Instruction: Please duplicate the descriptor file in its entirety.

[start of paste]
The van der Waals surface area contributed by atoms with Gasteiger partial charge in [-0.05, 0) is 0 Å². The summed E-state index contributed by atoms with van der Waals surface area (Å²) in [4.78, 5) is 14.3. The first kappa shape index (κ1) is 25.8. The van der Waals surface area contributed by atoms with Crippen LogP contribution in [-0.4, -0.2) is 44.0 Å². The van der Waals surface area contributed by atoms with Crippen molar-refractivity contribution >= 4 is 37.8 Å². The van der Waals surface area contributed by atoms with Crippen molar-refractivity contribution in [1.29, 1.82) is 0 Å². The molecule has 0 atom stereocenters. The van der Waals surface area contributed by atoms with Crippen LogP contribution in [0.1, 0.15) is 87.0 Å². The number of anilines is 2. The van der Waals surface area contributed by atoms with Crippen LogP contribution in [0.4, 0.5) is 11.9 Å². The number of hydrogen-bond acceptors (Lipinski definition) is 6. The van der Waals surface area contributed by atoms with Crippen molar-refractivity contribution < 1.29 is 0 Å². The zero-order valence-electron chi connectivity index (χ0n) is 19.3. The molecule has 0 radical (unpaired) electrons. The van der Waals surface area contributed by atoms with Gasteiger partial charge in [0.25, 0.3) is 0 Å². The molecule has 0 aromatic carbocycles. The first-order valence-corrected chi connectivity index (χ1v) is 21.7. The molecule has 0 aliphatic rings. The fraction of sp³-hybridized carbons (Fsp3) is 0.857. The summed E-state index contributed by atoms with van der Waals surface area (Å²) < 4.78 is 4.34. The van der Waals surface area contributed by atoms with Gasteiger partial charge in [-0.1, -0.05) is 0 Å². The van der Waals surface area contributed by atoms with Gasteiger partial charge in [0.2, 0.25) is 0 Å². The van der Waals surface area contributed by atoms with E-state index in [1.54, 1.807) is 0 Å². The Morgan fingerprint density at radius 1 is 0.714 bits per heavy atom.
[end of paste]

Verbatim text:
The van der Waals surface area contributed by atoms with Gasteiger partial charge in [-0.05, 0) is 0 Å². The summed E-state index contributed by atoms with van der Waals surface area (Å²) in [4.78, 5) is 14.3. The first kappa shape index (κ1) is 25.8. The van der Waals surface area contributed by atoms with Crippen LogP contribution in [-0.4, -0.2) is 44.0 Å². The van der Waals surface area contributed by atoms with Crippen molar-refractivity contribution >= 4 is 37.8 Å². The van der Waals surface area contributed by atoms with Crippen molar-refractivity contribution in [1.29, 1.82) is 0 Å². The molecule has 0 atom stereocenters. The van der Waals surface area contributed by atoms with Crippen LogP contribution in [0.1, 0.15) is 87.0 Å². The number of anilines is 2. The van der Waals surface area contributed by atoms with Crippen LogP contribution in [0.4, 0.5) is 11.9 Å². The number of hydrogen-bond acceptors (Lipinski definition) is 6. The van der Waals surface area contributed by atoms with Crippen molar-refractivity contribution < 1.29 is 0 Å². The zero-order valence-electron chi connectivity index (χ0n) is 19.3. The molecule has 0 radical (unpaired) electrons. The van der Waals surface area contributed by atoms with Gasteiger partial charge in [0.25, 0.3) is 0 Å². The molecule has 0 aromatic carbocycles. The first-order valence-corrected chi connectivity index (χ1v) is 21.7. The molecule has 0 aliphatic rings. The fraction of sp³-hybridized carbons (Fsp3) is 0.857. The summed E-state index contributed by atoms with van der Waals surface area (Å²) < 4.78 is 4.34. The van der Waals surface area contributed by atoms with Gasteiger partial charge in [-0.1, -0.05) is 0 Å². The van der Waals surface area contributed by atoms with Gasteiger partial charge in [0.2, 0.25) is 0 Å². The van der Waals surface area contributed by atoms with E-state index in [1.54, 1.807) is 0 Å². The Morgan fingerprint density at radius 1 is 0.714 bits per heavy atom.